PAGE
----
Stable White Light Electroluminescence from Highly Flexible Polymer/ZnO Nanorods Hybrid Heterojunction Grown at 50°C
© The Author(s) 2010
Received: 7 April 2010
Accepted: 24 May 2010
Published: 4 June 2010
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© The Author(s) 2010
Received: 7 April 2010
Accepted: 24 May 2010
Published: 4 June 2010
Stable intrinsic white light–emitting diodes were fabricated from c-axially oriented ZnO nanorods (NRs) grown at 50°C via the chemical bath deposition on top of a multi-layered poly(9,9-dioctylfluorene-co–N-(4-butylpheneylamine)diphenylamine)/poly(9,9dioctyl-fluorene) deposited on PEDOT:PSS on highly flexible plastic substrate. The low growth temperature enables the use of a variety of flexible plastic substrates. The fabricated flexible white light–emitting diode (FWLED) demonstrated good electrical properties and a single broad white emission peak extending from 420 nm and up to 800 nm combining the blue light emission of the polyflourene (PFO) polymer layer with the deep level emission (DLEs) of ZnO NRs. The influence of the temperature variations on the FWLED white emissions characteristics was studied and the devices exhibited high operation stability. Our results are promising for the development of white lighting sources using existing lighting glass bulbs, tubes, and armature technologies.
Zinc oxide (ZnO) is a II–VI semiconductor material with a wide bandgap of about (3.37 eV) together with a high exciton binding energy of (60 meV) both at room temperature rendering ZnO to receive global attention especially in connection with the emerging nanotechnology paces toward functionality . Moreover, ZnO possesses deep levels that emit light covering the whole visible spectrum . ZnO nanostructures family has gained substantial interest due to their simple fabrication routes, along with low cost and self organization growth behavior enabling the growth of ZnO nanostructures on any substrate material regardless of lattice matching issues . Many groups have fabricated and studied ZnO nanorod-based devices including LEDs e.g. by our group recently [2–7], random laser based on ZnO nanorods has also been demonstrated and showed a potential of ZnO for photonics applications . The most challenging problem of ZnO-based photonic devices is the lack of stable and reliable p-type doping; mainly due to the self compensation property of ZnO . Therefore, using heterojunction strategy for photonic devices based on ZnO nanorods (NRs) has been a feasible way to obtain good performance LED based on ZnO NRs [2–7].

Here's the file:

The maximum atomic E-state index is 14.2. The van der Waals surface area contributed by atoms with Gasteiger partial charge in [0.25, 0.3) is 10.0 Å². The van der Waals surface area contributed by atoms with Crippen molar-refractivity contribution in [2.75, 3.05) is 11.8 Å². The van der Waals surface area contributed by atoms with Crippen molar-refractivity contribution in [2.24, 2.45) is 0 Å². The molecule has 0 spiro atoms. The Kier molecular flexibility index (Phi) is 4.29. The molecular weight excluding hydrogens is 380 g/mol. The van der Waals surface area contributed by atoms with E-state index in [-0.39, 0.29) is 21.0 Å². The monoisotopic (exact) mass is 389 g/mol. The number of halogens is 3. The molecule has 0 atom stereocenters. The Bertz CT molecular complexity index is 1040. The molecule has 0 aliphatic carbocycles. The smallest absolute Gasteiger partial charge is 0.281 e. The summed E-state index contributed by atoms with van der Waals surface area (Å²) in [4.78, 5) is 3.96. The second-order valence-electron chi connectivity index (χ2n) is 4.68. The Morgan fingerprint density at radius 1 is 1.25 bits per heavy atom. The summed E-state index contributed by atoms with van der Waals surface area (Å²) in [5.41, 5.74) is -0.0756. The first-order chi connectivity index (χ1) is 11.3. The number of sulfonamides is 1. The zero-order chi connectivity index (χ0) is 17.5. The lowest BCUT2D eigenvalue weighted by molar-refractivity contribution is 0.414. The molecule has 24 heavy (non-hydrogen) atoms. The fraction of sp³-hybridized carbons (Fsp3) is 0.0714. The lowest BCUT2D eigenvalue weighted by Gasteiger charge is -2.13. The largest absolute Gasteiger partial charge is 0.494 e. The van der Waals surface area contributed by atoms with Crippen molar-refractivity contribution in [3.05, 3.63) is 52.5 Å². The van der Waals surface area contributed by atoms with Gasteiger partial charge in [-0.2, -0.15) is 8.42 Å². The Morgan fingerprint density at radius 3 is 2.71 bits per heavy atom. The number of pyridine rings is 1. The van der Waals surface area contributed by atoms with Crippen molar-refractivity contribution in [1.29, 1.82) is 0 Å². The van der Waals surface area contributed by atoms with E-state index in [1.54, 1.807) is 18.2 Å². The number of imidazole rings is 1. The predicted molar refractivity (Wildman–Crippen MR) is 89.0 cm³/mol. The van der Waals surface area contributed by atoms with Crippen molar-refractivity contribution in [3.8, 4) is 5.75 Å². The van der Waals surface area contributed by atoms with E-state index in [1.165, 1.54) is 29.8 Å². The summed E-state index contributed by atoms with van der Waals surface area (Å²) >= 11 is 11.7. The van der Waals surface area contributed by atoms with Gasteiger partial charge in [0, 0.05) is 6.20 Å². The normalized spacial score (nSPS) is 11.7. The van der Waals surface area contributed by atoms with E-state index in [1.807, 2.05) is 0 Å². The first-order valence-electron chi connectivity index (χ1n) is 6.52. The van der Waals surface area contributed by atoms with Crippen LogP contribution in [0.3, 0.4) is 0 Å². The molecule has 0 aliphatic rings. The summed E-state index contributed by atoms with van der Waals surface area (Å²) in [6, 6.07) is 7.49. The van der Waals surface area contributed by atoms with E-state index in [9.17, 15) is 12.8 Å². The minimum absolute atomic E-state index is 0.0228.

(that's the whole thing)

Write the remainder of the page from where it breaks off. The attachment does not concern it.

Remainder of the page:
Organic polymers light-emitting diodes (PLED) have been intensively investigated for optoelectronic applications such as flat panel displays and solar cell, to name a few. The main advantageous features of polymer-based devices are low cost, low power consumption, and simple processability etc. Due to the self organized growth property of ZnO, it is possible to grow ZnO nanorods on polymeric substrates. The combination of ZnO NRs and polymers to form hybrid junction will add the advantage of achieving large area LEDs using a single contact, which is an advantage not possible to gain by using PLED configuration. The first hybrid organic/ZnO NRs LED has been reported by Könenkamp et al. , their LED composed of electrodeposited ZnO NRs on F-doped SnO2 glass substrate acting as a cathode and applying PEDOT:PSS as a p-type contact . Although the device demonstrated rational LED characteristics, it has a drawback regarding stability . White light–emitting diodes based on organic/ZnO NRs have also been studied by our group [4, 6, 7] different multilayer and blended polymers were utilized to fabricate LEDs on glass substrates. In those studies, ZnO NRs were grown at a temperature of 95°C, and the emitted light was dominated by the polymer emissions (mainly the blue line) leading to bluish white emission LEDs [4, 6, 7]. Fabrication of white organic/inorganic LEDs on flexible substrates on the other hand represents an additional step toward the realization of ZnO/polymer hybrid heterojunctions LEDs. Nevertheless, there are many issues to be solved to achieve this goal. For instance, the growth temperature of ZnO NRs has to be lowered to a large extent to permit the fabrication of LEDs on flexible substrates. It is important to mention that all published results on hybrid organic/ZnO NRs heterojunctions white electroluminescence (EL) were obtained for cases where the growth was performed at 80°C or higher [4, 6, 7, 9–11]. Moreover, it is of interest to demonstrate a white EL from such hybrid heterojunctions at lower temperatures, to enable the use of a variety of flexible plastic as a substrate. Such achievement will lead to the possibility of integrating this class of white LEDs with existing glass bulbs, tubes, and armature technologies.